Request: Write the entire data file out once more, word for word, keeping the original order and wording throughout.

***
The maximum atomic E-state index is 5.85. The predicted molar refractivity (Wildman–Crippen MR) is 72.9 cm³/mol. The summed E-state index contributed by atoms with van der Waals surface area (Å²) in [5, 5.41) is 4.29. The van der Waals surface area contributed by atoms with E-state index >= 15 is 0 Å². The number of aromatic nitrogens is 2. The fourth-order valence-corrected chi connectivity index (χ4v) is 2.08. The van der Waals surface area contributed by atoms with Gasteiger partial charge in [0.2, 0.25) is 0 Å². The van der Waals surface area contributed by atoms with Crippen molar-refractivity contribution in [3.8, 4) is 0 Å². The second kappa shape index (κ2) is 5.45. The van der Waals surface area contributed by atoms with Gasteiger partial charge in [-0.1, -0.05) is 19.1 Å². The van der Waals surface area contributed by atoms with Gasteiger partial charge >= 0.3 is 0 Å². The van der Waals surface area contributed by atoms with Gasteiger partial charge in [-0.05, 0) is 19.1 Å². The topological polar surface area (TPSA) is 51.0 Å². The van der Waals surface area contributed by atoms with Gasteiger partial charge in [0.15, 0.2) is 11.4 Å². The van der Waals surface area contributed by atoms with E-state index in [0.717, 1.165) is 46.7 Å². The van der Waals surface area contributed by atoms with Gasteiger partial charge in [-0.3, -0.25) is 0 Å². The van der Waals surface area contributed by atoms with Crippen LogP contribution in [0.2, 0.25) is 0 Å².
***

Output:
The maximum atomic E-state index is 5.85. The predicted molar refractivity (Wildman–Crippen MR) is 72.9 cm³/mol. The summed E-state index contributed by atoms with van der Waals surface area (Å²) in [5, 5.41) is 4.29. The van der Waals surface area contributed by atoms with E-state index >= 15 is 0 Å². The number of aromatic nitrogens is 2. The fourth-order valence-corrected chi connectivity index (χ4v) is 2.08. The van der Waals surface area contributed by atoms with Gasteiger partial charge in [0.2, 0.25) is 0 Å². The van der Waals surface area contributed by atoms with Crippen molar-refractivity contribution in [3.8, 4) is 0 Å². The second kappa shape index (κ2) is 5.45. The van der Waals surface area contributed by atoms with Gasteiger partial charge in [-0.1, -0.05) is 19.1 Å². The van der Waals surface area contributed by atoms with Gasteiger partial charge >= 0.3 is 0 Å². The van der Waals surface area contributed by atoms with Gasteiger partial charge in [-0.05, 0) is 19.1 Å². The topological polar surface area (TPSA) is 51.0 Å². The van der Waals surface area contributed by atoms with Gasteiger partial charge in [0.15, 0.2) is 11.4 Å². The van der Waals surface area contributed by atoms with E-state index in [0.717, 1.165) is 46.7 Å². The van der Waals surface area contributed by atoms with Gasteiger partial charge in [-0.3, -0.25) is 0 Å². The van der Waals surface area contributed by atoms with Crippen LogP contribution in [0.2, 0.25) is 0 Å².